September 01, 2010

Multi-threading gives you the power to segment complex tasks in a multi-core computer, delivering faster processing as well as other benefits. Mastercam Mill from CNC Software Inc. introduces multi-threading support, and gives you the option to turn it on or off. This degree of control allows you to optimize performance for a particular job and environment. With multi-threading turned on, toolpaths that are designed to be multi-threaded will be processed in a multi-threaded mode. Toolpaths not designed for multi-threading will be processed as they would normally, without any action on your part. The multi-threading manager directs the supported toolpaths to their own core processor for processing or regeneration in separate threads as processors become available. During this processing, Mastercam is free to continue working on other tasks. You have control over the number of processors to use and the priority of specific operations being processed. You can also pause and cancel processing of any particular operation. Multi-threading delivers two benefits. First, you can continue working on other tasks in Mastercam while the multi-threading manager processes toolpaths. Without multi-threading, users have had to run multiple Mastercam sessions so that other work could continue while waiting for Mastercam to process a toolpath. A second benefit is an often dramatic decrease in toolpath processing time.

Related Glossary Terms

  • computer numerical control ( CNC)

    computer numerical control ( CNC)

    Microprocessor-based controller dedicated to a machine tool that permits the creation or modification of parts. Programmed numerical control activates the machine’s servos and spindle drives and controls the various machining operations. See DNC, direct numerical control; NC, numerical control.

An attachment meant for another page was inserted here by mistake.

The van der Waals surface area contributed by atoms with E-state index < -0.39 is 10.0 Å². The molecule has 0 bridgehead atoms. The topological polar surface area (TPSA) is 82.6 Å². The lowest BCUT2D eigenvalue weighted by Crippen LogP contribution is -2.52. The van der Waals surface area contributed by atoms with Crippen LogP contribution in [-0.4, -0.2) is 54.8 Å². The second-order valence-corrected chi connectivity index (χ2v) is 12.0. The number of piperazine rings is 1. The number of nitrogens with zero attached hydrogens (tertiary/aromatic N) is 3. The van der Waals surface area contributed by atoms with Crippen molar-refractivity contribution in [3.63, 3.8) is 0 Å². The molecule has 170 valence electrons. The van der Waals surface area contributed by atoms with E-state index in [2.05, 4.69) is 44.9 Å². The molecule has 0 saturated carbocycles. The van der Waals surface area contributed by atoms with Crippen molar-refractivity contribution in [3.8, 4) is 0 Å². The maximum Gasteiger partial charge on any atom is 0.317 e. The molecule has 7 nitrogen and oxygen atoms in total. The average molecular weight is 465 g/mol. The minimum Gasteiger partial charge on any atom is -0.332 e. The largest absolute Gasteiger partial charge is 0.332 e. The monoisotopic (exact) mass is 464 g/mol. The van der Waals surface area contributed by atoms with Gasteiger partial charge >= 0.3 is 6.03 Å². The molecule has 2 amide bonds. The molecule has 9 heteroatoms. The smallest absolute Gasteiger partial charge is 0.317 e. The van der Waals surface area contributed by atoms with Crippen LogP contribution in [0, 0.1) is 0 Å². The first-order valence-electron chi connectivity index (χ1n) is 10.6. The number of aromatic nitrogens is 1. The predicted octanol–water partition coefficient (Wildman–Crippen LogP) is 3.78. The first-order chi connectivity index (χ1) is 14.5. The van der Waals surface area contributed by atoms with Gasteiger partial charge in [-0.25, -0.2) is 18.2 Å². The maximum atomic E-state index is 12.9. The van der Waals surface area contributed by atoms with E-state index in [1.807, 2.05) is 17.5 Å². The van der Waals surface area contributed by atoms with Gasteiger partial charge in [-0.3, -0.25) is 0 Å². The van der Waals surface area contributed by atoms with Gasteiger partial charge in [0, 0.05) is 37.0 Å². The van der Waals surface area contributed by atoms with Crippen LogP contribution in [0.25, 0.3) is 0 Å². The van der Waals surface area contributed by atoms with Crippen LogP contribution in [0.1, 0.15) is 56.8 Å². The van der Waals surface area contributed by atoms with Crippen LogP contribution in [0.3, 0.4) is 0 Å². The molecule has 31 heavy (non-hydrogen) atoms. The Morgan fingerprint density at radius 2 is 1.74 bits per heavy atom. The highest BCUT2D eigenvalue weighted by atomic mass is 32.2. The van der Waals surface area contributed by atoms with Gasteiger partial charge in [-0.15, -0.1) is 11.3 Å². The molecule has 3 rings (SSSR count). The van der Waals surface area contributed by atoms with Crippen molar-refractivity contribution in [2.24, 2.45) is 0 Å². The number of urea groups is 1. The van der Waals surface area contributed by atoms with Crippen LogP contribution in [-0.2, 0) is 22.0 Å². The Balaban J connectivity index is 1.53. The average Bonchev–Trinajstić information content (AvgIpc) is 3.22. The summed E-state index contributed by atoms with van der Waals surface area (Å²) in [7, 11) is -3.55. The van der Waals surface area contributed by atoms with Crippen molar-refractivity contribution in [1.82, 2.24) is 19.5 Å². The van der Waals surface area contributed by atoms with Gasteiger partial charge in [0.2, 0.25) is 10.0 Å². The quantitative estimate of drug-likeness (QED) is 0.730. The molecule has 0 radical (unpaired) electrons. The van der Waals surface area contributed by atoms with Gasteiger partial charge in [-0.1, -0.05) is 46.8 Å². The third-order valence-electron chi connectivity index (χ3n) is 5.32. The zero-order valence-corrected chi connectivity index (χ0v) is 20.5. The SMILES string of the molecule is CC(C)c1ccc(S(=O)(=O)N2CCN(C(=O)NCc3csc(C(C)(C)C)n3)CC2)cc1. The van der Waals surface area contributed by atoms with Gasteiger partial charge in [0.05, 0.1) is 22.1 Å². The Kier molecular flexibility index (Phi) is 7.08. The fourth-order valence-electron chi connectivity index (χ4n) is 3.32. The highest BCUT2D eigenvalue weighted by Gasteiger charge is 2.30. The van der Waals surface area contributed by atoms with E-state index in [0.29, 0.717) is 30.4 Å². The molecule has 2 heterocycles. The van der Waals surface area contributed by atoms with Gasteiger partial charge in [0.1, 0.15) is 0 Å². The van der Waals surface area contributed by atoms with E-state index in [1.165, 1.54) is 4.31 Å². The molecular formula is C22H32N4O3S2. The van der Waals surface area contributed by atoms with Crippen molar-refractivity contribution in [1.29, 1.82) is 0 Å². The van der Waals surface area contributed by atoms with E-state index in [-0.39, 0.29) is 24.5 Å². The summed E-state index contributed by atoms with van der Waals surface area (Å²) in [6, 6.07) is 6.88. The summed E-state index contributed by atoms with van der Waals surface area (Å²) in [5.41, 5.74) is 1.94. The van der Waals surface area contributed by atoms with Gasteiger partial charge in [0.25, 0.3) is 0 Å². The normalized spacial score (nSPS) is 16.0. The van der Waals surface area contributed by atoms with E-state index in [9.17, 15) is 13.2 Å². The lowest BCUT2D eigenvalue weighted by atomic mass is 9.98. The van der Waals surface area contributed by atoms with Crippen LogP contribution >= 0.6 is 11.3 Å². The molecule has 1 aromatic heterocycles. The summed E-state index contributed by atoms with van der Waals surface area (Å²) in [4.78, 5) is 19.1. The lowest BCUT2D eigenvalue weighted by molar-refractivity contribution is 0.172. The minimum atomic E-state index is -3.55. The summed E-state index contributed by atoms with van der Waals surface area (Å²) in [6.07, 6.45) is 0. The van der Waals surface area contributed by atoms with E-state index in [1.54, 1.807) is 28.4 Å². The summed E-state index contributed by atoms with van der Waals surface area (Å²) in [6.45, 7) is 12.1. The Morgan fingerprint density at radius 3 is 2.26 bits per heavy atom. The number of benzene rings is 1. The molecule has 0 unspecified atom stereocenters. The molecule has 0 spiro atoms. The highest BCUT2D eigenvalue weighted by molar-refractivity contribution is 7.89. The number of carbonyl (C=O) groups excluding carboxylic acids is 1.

• milling machine ( mill)

    milling machine ( mill)

    Runs endmills and arbor-mounted milling cutters. Features include a head with a spindle that drives the cutters; a column, knee and table that provide motion in the three Cartesian axes; and a base that supports the components and houses the cutting-fluid pump and reservoir. The work is mounted on the table and fed into the rotating cutter or endmill to accomplish the milling steps; vertical milling machines also feed endmills into the work by means of a spindle-mounted quill. Models range from small manual machines to big bed-type and duplex mills. All take one of three basic forms: vertical, horizontal or convertible horizontal/vertical. Vertical machines may be knee-type (the table is mounted on a knee that can be elevated) or bed-type (the table is securely supported and only moves horizontally). In general, horizontal machines are bigger and more powerful, while vertical machines are lighter but more versatile and easier to set up and operate.

  • toolpath( cutter path)

    toolpath( cutter path)

    2-D or 3-D path generated by program code or a CAM system and followed by tool when machining a part.